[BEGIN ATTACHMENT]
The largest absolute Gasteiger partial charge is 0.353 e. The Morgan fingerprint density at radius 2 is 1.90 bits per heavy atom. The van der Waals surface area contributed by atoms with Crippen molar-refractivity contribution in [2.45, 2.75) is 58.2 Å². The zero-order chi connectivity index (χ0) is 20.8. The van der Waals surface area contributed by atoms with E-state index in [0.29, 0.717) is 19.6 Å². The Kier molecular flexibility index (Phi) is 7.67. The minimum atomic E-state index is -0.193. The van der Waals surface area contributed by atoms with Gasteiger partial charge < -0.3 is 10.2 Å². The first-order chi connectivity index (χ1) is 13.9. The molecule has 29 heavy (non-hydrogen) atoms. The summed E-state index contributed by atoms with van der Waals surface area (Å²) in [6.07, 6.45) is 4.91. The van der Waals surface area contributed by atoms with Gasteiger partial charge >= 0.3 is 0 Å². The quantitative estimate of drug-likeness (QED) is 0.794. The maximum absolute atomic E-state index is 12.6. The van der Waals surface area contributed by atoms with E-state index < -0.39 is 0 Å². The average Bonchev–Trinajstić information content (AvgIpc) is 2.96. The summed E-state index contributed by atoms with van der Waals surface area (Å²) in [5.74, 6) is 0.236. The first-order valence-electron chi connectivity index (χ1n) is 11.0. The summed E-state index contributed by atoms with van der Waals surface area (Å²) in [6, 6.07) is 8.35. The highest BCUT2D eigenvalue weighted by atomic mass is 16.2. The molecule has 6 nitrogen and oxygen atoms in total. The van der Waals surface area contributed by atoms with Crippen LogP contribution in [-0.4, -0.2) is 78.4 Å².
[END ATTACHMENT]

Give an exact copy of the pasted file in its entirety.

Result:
The largest absolute Gasteiger partial charge is 0.353 e. The Morgan fingerprint density at radius 2 is 1.90 bits per heavy atom. The van der Waals surface area contributed by atoms with Crippen molar-refractivity contribution in [2.45, 2.75) is 58.2 Å². The zero-order chi connectivity index (χ0) is 20.8. The van der Waals surface area contributed by atoms with E-state index in [0.29, 0.717) is 19.6 Å². The Kier molecular flexibility index (Phi) is 7.67. The minimum atomic E-state index is -0.193. The van der Waals surface area contributed by atoms with Gasteiger partial charge < -0.3 is 10.2 Å². The first-order chi connectivity index (χ1) is 13.9. The molecule has 29 heavy (non-hydrogen) atoms. The summed E-state index contributed by atoms with van der Waals surface area (Å²) in [6.07, 6.45) is 4.91. The van der Waals surface area contributed by atoms with Gasteiger partial charge >= 0.3 is 0 Å². The quantitative estimate of drug-likeness (QED) is 0.794. The maximum absolute atomic E-state index is 12.6. The van der Waals surface area contributed by atoms with E-state index < -0.39 is 0 Å². The average Bonchev–Trinajstić information content (AvgIpc) is 2.96. The summed E-state index contributed by atoms with van der Waals surface area (Å²) in [5.74, 6) is 0.236. The first-order valence-electron chi connectivity index (χ1n) is 11.0. The summed E-state index contributed by atoms with van der Waals surface area (Å²) in [6, 6.07) is 8.35. The highest BCUT2D eigenvalue weighted by atomic mass is 16.2. The molecule has 6 nitrogen and oxygen atoms in total. The van der Waals surface area contributed by atoms with Crippen LogP contribution in [-0.4, -0.2) is 78.4 Å².